Growing herbs in the flower or vegetable garden is easy and enjoyable, and they add beauty and fragrance to the garden all through the spring and summer months.
It is easy to extend this enjoyment to the rest of the year with a little time spent preserving the appropriate parts of the plant for later use.
I have good intentions every fall, but somehow the right time comes and goes before I make the effort. This year will be different, I hope.
Most herbs wilt quickly after cutting, and if you want to keep them fresh for a few days before processing, place the sprigs in a plastic bag filled with air and they can be kept in the refrigerator.
You may choose to dry, freeze or preserve your herbs in oil or vinegar, or use them in pickles, jams or jellies according to varieties.
Probably drying is the easiest way to go for most herbs, whether you are working with the leaves, stems, seeds, flowers, bark or fruit. Moisture needs to be removed gradually from a plant, and drying in the oven is not satisfactory because the water evaporates too fast and essential oils will be lost, resulting in poor flavor and decreased scent.
Sage, rosemary and thyme dry well tied in small bunches and hung with string in a warm place. Do not make large bundles because the air needs to circulate freely; about 10 stems at a time is about right. Hang the bunches with stems upward. If just leaves are to be worked with, put them on cheesecloth, or brown paper punctured with holes, on the rack you use for cooling cookies. One to two weeks is generally right.
When completed, the leaves should be dry to the touch and fragile, but not so dry they crumble to powder.
Once dried, remove the leaves from their stems and keep each leaf whole as much as possible. Crush only right before using. Ideal storage is in glass bottles, out of strong light.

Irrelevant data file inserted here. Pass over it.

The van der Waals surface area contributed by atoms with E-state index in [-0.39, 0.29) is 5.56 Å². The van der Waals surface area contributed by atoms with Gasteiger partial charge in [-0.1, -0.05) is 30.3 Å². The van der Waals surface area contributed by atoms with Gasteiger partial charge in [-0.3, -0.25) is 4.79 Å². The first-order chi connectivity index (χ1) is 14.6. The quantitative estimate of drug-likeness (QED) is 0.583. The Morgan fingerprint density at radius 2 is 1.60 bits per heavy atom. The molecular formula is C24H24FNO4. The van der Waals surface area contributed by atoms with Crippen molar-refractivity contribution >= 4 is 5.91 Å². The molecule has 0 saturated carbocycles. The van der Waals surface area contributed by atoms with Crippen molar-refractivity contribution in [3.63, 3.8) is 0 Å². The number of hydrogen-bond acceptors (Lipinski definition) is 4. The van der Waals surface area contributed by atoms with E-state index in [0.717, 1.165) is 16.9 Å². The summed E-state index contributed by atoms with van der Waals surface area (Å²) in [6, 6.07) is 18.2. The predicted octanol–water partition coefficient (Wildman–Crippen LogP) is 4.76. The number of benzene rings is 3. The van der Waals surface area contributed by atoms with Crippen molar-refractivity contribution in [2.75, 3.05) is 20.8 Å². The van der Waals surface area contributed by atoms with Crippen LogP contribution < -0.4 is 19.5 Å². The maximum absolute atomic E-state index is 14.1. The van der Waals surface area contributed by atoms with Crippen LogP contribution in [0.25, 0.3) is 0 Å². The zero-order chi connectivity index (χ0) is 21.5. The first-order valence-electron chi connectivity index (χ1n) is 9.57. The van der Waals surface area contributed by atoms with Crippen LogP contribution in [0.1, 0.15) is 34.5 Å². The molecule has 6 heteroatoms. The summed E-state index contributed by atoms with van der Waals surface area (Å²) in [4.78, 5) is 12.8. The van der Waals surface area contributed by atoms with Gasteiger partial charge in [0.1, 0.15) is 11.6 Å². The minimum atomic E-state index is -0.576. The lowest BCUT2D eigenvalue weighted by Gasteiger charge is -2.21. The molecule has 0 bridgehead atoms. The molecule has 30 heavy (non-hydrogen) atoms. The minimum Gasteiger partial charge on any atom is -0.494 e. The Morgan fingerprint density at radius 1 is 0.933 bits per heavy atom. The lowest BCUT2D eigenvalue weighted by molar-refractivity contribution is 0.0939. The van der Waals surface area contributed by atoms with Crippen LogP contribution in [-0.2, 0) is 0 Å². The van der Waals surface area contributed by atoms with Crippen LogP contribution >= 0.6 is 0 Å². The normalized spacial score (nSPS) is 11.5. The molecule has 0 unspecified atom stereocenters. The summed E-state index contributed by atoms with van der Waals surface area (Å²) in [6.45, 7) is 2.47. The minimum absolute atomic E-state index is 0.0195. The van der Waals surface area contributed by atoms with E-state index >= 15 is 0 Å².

Flowers can be dried in the same way, and should retain their color. Borage flowers are attractive, and of course, lavender is always a favorite.
Seeds of herbs such as fennel, dill and coriander will dry well if the seed heads are hung over a box or sheet of paper, or hung up in a paper bag to collect the seeds as they fall.
Freezing retains flavor well in culinary herbs such as parsley, chives, basil and tarragon and is certainly an easy method. Either pack them in plastic bags, singly or in mixtures, or chop leaves finely and freeze in water in ice cube trays.
I freeze chives in this way, and just keep the frozen cubes in a bag in the freezer to mix in with cottage cheese in the winter.
To be more creative, why not try herb butter?
To a cup of softened butter (or substitute if you must) add the juice of a lemon, some salt and pepper, and about three tablespoons of chopped herbs. I just love a mixture of parsley and chive butter spread on a baked potato. Or you can use rosemary, sage, garlic, thyme or tarragon on fish or meat. One of those flavored butters spread on thick toast along with some homemade vegetable soup would make a wonderful winter meal.
A sniff test between the contents of those little tins in your cupboard and the fresh spices and herbs from your garden is no contest at all. So go out and pick some sprigs while you are in the mood, and you have the ingredients for a tasty season to come.
Janet Del Turco is a local gardener and a graduate of the Ohio State University Master Gardener program.
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